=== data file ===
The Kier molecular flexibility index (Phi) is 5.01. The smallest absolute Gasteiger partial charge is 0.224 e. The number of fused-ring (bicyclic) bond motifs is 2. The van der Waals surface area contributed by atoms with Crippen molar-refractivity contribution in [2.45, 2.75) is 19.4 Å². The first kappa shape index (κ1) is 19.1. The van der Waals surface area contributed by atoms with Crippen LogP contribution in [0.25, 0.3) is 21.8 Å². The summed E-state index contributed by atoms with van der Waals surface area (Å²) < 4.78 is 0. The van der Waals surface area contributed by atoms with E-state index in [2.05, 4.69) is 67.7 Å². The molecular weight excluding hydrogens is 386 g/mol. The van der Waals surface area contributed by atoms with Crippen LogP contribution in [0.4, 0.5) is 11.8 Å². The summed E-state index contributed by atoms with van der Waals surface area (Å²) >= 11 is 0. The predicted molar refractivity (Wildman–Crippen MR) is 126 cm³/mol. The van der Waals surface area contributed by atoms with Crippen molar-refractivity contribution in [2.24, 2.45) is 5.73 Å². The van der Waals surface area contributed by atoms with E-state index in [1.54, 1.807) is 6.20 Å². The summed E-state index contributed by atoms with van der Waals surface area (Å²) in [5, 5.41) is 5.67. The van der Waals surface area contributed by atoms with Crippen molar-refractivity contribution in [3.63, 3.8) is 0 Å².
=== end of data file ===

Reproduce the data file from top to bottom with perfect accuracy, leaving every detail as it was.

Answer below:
The Kier molecular flexibility index (Phi) is 5.01. The smallest absolute Gasteiger partial charge is 0.224 e. The number of fused-ring (bicyclic) bond motifs is 2. The van der Waals surface area contributed by atoms with Crippen molar-refractivity contribution in [2.45, 2.75) is 19.4 Å². The first kappa shape index (κ1) is 19.1. The van der Waals surface area contributed by atoms with Crippen LogP contribution in [0.25, 0.3) is 21.8 Å². The summed E-state index contributed by atoms with van der Waals surface area (Å²) < 4.78 is 0. The van der Waals surface area contributed by atoms with E-state index in [2.05, 4.69) is 67.7 Å². The molecular weight excluding hydrogens is 386 g/mol. The van der Waals surface area contributed by atoms with Crippen LogP contribution in [0.4, 0.5) is 11.8 Å². The summed E-state index contributed by atoms with van der Waals surface area (Å²) >= 11 is 0. The predicted molar refractivity (Wildman–Crippen MR) is 126 cm³/mol. The van der Waals surface area contributed by atoms with Crippen molar-refractivity contribution in [2.24, 2.45) is 5.73 Å². The van der Waals surface area contributed by atoms with E-state index in [1.54, 1.807) is 6.20 Å². The summed E-state index contributed by atoms with van der Waals surface area (Å²) in [5, 5.41) is 5.67. The van der Waals surface area contributed by atoms with Crippen molar-refractivity contribution in [3.63, 3.8) is 0 Å².